Waltham Forest Echo

Waltham Forest Echo

Developer set to reopen The Standard folds

A developer set to reopen an iconic Walthamstow music venue and building hundreds of flats has gone into administration Last December, The Collective was [...]

Hero for Developer set to reopen The Standard folds
How the new music venue and flats in Blackhorse Lane was supposed to look
By Waltham Forest Echo 20 September 2021

A developer set to reopen an iconic Walthamstow music venue and building hundreds of flats has gone into administration

Last December, The Collective was given planning permission to build 300 flats and open a new venue on the site of The Standard in Blackhorse Lane, which shuttered after 25 years in 2011.

At the planning meeting, some councillors raised concerns that the flats, some of which would be just 16 square metres, were too small to be “acceptable as homes”.

Construction was intended to begin this summer, with the intention of opening the building and 350-capacity venue by 2023.

Responding to the news, a Hackney resident said: “Relieved this scheme also won’t be going ahead in Walthamstow, but really hope the replacement development will still have a music venue for the Standard. Also bring back the plan for a Turkish Food Company.”

The Turkish Food Centre, who previously owned the building, were given planning permission in 2017 to redevelop the site, creating a bar, supermarket and just 50 new flats, but the plan never materialised.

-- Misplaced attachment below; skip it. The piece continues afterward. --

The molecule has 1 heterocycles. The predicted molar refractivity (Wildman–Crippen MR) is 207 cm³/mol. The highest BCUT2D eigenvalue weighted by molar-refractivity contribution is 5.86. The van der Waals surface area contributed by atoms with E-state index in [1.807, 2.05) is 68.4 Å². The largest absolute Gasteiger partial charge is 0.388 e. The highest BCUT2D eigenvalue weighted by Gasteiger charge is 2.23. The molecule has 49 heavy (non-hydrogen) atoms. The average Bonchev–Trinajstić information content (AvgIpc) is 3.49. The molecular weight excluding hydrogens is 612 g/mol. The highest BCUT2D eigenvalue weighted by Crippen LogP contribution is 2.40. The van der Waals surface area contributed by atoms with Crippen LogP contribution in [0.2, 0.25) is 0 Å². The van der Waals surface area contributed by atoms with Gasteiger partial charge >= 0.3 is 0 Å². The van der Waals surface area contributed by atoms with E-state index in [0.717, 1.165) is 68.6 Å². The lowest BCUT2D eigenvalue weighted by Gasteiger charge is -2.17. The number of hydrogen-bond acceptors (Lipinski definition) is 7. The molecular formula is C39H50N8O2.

In December, when The Collective’s scheme was approved, committee member Marie Pye said: “I’m concerned about the size of these units, there’s potential for this to become a 300-plus house of multiple occupancy (HMO).”

Conservative councillor John Moss agreed, adding: “I don’t think it will be a 300-plus HMO, I think it will be a hostel used by visitors or people who live elsewhere and commute to work.

“I would ask what’s the benefit to our borough? We are getting less than a tenth of the affordable housing that we would have been getting from the previous scheme. I agree with the restoration of the iconic venue that used to be here but that does come with it’s own problems as well.”

Councillors were told The Collective “accepted that the internal living space of each room is limited but was mostly focusing on the quality of the communal space”. The kitchenettes in each room would have hobs, combi-oven, microwave, cupboard and sink and, overall, there would be “more than two hobs per resident”.

Committee chairperson Jenny Gray spoke in support of the development, noting she had seen applications to reopen The Standard “for many years now”. She said: “When we finally gave permission [to the previous owners] years ago, local people were really excited about it.

“You can’t have an iconic music venue without anything to pay for it, it’s obviously not sustainable on it’s own or someone would have reopened it. I know [co-living] is an unusual model but it has worked in other local authorities and it’s probably a similar standard to student accommodation.”